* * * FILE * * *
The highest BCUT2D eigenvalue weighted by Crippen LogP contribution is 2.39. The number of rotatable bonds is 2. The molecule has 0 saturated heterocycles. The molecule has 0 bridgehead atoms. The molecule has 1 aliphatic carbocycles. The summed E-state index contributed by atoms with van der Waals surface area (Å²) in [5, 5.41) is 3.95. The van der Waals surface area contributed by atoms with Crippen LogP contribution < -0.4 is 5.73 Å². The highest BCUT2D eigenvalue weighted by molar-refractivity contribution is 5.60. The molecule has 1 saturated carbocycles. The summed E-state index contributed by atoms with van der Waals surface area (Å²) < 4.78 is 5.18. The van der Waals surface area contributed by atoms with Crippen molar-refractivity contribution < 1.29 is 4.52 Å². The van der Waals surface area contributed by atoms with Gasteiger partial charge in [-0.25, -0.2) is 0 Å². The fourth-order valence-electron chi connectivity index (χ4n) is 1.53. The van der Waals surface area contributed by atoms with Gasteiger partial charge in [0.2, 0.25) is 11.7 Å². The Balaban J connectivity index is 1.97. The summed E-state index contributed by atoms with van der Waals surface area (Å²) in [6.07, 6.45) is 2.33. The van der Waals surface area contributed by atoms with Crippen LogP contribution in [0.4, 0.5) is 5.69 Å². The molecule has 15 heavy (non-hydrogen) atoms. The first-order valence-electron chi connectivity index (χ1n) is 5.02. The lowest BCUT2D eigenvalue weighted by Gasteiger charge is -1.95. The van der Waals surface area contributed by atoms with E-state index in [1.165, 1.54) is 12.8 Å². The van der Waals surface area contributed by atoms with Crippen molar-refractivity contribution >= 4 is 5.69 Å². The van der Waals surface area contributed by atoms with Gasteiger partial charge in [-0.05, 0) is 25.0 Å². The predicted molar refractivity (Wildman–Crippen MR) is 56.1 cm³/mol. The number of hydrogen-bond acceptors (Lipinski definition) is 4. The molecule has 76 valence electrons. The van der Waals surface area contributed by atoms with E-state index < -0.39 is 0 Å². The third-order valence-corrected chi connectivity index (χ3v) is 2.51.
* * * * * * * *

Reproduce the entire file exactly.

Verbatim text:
The highest BCUT2D eigenvalue weighted by Crippen LogP contribution is 2.39. The number of rotatable bonds is 2. The molecule has 0 saturated heterocycles. The molecule has 0 bridgehead atoms. The molecule has 1 aliphatic carbocycles. The summed E-state index contributed by atoms with van der Waals surface area (Å²) in [5, 5.41) is 3.95. The van der Waals surface area contributed by atoms with Crippen LogP contribution < -0.4 is 5.73 Å². The highest BCUT2D eigenvalue weighted by molar-refractivity contribution is 5.60. The molecule has 1 saturated carbocycles. The summed E-state index contributed by atoms with van der Waals surface area (Å²) < 4.78 is 5.18. The van der Waals surface area contributed by atoms with Crippen molar-refractivity contribution < 1.29 is 4.52 Å². The van der Waals surface area contributed by atoms with Gasteiger partial charge in [-0.25, -0.2) is 0 Å². The fourth-order valence-electron chi connectivity index (χ4n) is 1.53. The van der Waals surface area contributed by atoms with Gasteiger partial charge in [0.2, 0.25) is 11.7 Å². The Balaban J connectivity index is 1.97. The summed E-state index contributed by atoms with van der Waals surface area (Å²) in [6.07, 6.45) is 2.33. The van der Waals surface area contributed by atoms with Crippen LogP contribution in [0.4, 0.5) is 5.69 Å². The molecule has 15 heavy (non-hydrogen) atoms. The first-order valence-electron chi connectivity index (χ1n) is 5.02. The lowest BCUT2D eigenvalue weighted by Gasteiger charge is -1.95. The van der Waals surface area contributed by atoms with E-state index in [1.165, 1.54) is 12.8 Å². The van der Waals surface area contributed by atoms with Crippen molar-refractivity contribution >= 4 is 5.69 Å². The van der Waals surface area contributed by atoms with Gasteiger partial charge in [-0.05, 0) is 25.0 Å². The predicted molar refractivity (Wildman–Crippen MR) is 56.1 cm³/mol. The number of hydrogen-bond acceptors (Lipinski definition) is 4. The molecule has 76 valence electrons. The van der Waals surface area contributed by atoms with E-state index < -0.39 is 0 Å². The third-order valence-corrected chi connectivity index (χ3v) is 2.51.